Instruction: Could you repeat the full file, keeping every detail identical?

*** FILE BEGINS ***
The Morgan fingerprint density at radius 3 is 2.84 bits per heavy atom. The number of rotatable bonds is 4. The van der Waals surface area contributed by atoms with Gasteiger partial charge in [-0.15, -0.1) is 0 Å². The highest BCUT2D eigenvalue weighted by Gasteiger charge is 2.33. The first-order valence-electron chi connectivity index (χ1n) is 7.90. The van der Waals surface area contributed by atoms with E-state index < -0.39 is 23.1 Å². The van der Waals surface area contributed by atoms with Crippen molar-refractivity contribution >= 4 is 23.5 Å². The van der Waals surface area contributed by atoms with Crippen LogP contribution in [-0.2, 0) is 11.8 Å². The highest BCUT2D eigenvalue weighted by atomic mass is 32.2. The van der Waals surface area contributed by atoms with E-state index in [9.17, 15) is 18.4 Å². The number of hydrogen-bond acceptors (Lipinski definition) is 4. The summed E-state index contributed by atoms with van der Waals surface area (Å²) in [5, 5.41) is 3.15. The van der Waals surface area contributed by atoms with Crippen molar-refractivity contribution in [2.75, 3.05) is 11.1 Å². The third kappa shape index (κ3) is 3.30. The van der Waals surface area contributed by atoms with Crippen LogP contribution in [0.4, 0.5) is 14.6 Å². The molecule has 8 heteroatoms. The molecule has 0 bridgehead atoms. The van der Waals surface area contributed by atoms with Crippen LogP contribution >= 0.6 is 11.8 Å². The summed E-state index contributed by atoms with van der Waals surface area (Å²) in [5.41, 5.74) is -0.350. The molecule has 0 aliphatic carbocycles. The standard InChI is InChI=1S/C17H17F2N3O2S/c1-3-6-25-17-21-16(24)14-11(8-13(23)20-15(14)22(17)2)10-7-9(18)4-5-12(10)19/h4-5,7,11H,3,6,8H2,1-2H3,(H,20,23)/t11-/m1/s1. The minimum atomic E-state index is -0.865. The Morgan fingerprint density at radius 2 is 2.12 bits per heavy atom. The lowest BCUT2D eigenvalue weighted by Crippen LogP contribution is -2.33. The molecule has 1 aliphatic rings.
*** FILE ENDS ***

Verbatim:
The Morgan fingerprint density at radius 3 is 2.84 bits per heavy atom. The number of rotatable bonds is 4. The van der Waals surface area contributed by atoms with Gasteiger partial charge in [-0.15, -0.1) is 0 Å². The highest BCUT2D eigenvalue weighted by Gasteiger charge is 2.33. The first-order valence-electron chi connectivity index (χ1n) is 7.90. The van der Waals surface area contributed by atoms with E-state index < -0.39 is 23.1 Å². The van der Waals surface area contributed by atoms with Crippen molar-refractivity contribution >= 4 is 23.5 Å². The van der Waals surface area contributed by atoms with Crippen LogP contribution in [-0.2, 0) is 11.8 Å². The highest BCUT2D eigenvalue weighted by atomic mass is 32.2. The van der Waals surface area contributed by atoms with E-state index in [9.17, 15) is 18.4 Å². The number of hydrogen-bond acceptors (Lipinski definition) is 4. The summed E-state index contributed by atoms with van der Waals surface area (Å²) in [5, 5.41) is 3.15. The van der Waals surface area contributed by atoms with Crippen molar-refractivity contribution in [2.75, 3.05) is 11.1 Å². The third kappa shape index (κ3) is 3.30. The van der Waals surface area contributed by atoms with Crippen LogP contribution in [0.4, 0.5) is 14.6 Å². The molecule has 8 heteroatoms. The molecule has 0 bridgehead atoms. The van der Waals surface area contributed by atoms with Crippen LogP contribution >= 0.6 is 11.8 Å². The summed E-state index contributed by atoms with van der Waals surface area (Å²) in [5.41, 5.74) is -0.350. The molecule has 0 aliphatic carbocycles. The standard InChI is InChI=1S/C17H17F2N3O2S/c1-3-6-25-17-21-16(24)14-11(8-13(23)20-15(14)22(17)2)10-7-9(18)4-5-12(10)19/h4-5,7,11H,3,6,8H2,1-2H3,(H,20,23)/t11-/m1/s1. The minimum atomic E-state index is -0.865. The Morgan fingerprint density at radius 2 is 2.12 bits per heavy atom. The lowest BCUT2D eigenvalue weighted by Crippen LogP contribution is -2.33. The molecule has 1 aliphatic rings.